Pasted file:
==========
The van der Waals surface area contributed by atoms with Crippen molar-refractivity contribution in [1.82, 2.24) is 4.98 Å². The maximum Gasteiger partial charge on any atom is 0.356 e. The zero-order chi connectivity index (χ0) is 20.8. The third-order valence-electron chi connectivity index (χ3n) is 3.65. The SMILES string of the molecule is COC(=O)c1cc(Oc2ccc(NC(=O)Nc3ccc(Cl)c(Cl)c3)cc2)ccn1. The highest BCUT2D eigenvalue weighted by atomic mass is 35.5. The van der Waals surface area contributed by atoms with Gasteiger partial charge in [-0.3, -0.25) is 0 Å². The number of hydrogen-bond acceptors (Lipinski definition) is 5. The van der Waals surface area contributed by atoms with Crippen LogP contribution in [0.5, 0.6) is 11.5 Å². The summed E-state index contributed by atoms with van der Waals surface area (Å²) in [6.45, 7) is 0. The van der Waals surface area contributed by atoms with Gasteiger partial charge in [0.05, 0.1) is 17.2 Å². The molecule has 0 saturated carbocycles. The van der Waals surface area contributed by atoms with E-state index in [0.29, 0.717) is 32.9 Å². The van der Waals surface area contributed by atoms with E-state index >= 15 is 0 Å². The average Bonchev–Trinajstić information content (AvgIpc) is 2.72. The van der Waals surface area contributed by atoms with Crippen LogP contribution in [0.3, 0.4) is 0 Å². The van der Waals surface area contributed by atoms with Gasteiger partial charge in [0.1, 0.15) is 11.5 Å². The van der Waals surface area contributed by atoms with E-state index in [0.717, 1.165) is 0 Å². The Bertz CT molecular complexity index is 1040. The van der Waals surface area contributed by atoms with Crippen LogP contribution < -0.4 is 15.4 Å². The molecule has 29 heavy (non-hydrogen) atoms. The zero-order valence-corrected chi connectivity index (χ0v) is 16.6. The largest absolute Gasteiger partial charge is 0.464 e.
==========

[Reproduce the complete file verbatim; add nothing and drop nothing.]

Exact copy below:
The van der Waals surface area contributed by atoms with Crippen molar-refractivity contribution in [1.82, 2.24) is 4.98 Å². The maximum Gasteiger partial charge on any atom is 0.356 e. The zero-order chi connectivity index (χ0) is 20.8. The third-order valence-electron chi connectivity index (χ3n) is 3.65. The SMILES string of the molecule is COC(=O)c1cc(Oc2ccc(NC(=O)Nc3ccc(Cl)c(Cl)c3)cc2)ccn1. The highest BCUT2D eigenvalue weighted by atomic mass is 35.5. The van der Waals surface area contributed by atoms with Gasteiger partial charge in [-0.3, -0.25) is 0 Å². The number of hydrogen-bond acceptors (Lipinski definition) is 5. The van der Waals surface area contributed by atoms with Crippen LogP contribution in [0.5, 0.6) is 11.5 Å². The summed E-state index contributed by atoms with van der Waals surface area (Å²) in [6.45, 7) is 0. The van der Waals surface area contributed by atoms with Gasteiger partial charge in [0.05, 0.1) is 17.2 Å². The molecule has 0 saturated carbocycles. The van der Waals surface area contributed by atoms with E-state index in [0.29, 0.717) is 32.9 Å². The van der Waals surface area contributed by atoms with E-state index >= 15 is 0 Å². The average Bonchev–Trinajstić information content (AvgIpc) is 2.72. The van der Waals surface area contributed by atoms with Crippen LogP contribution in [0.3, 0.4) is 0 Å². The van der Waals surface area contributed by atoms with Gasteiger partial charge in [0.1, 0.15) is 11.5 Å². The van der Waals surface area contributed by atoms with E-state index in [0.717, 1.165) is 0 Å². The Bertz CT molecular complexity index is 1040. The van der Waals surface area contributed by atoms with Crippen LogP contribution < -0.4 is 15.4 Å². The molecule has 29 heavy (non-hydrogen) atoms. The zero-order valence-corrected chi connectivity index (χ0v) is 16.6. The largest absolute Gasteiger partial charge is 0.464 e.